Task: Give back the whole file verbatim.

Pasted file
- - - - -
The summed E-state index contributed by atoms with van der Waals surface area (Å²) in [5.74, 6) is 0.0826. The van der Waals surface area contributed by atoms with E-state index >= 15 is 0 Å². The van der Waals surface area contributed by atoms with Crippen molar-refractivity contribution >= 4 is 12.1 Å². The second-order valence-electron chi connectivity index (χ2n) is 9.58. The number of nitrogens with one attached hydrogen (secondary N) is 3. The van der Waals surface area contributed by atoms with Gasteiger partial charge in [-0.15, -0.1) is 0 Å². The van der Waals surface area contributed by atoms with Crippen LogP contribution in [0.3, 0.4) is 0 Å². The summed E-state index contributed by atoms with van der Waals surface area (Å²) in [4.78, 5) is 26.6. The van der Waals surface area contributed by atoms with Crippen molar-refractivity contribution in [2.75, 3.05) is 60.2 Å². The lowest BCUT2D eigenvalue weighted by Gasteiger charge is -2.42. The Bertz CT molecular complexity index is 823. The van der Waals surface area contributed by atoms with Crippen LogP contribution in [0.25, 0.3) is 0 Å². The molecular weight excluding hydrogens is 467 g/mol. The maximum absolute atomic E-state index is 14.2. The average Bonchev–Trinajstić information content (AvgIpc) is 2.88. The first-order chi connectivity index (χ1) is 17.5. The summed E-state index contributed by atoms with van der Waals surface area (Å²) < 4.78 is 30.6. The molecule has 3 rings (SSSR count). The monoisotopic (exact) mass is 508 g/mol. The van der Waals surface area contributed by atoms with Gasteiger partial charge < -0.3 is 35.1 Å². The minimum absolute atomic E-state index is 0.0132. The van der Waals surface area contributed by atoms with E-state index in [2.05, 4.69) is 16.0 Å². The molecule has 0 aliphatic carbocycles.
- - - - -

The summed E-state index contributed by atoms with van der Waals surface area (Å²) in [5.74, 6) is 0.0826. The van der Waals surface area contributed by atoms with E-state index >= 15 is 0 Å². The van der Waals surface area contributed by atoms with Crippen molar-refractivity contribution >= 4 is 12.1 Å². The second-order valence-electron chi connectivity index (χ2n) is 9.58. The number of nitrogens with one attached hydrogen (secondary N) is 3. The van der Waals surface area contributed by atoms with Gasteiger partial charge in [-0.15, -0.1) is 0 Å². The van der Waals surface area contributed by atoms with Crippen LogP contribution in [0.3, 0.4) is 0 Å². The summed E-state index contributed by atoms with van der Waals surface area (Å²) in [4.78, 5) is 26.6. The van der Waals surface area contributed by atoms with Crippen molar-refractivity contribution in [2.75, 3.05) is 60.2 Å². The lowest BCUT2D eigenvalue weighted by Gasteiger charge is -2.42. The Bertz CT molecular complexity index is 823. The van der Waals surface area contributed by atoms with Crippen LogP contribution in [0.25, 0.3) is 0 Å². The molecular weight excluding hydrogens is 467 g/mol. The maximum absolute atomic E-state index is 14.2. The average Bonchev–Trinajstić information content (AvgIpc) is 2.88. The first-order chi connectivity index (χ1) is 17.5. The summed E-state index contributed by atoms with van der Waals surface area (Å²) < 4.78 is 30.6. The molecule has 3 rings (SSSR count). The monoisotopic (exact) mass is 508 g/mol. The van der Waals surface area contributed by atoms with Gasteiger partial charge < -0.3 is 35.1 Å². The minimum absolute atomic E-state index is 0.0132. The van der Waals surface area contributed by atoms with E-state index in [2.05, 4.69) is 16.0 Å². The molecule has 0 aliphatic carbocycles.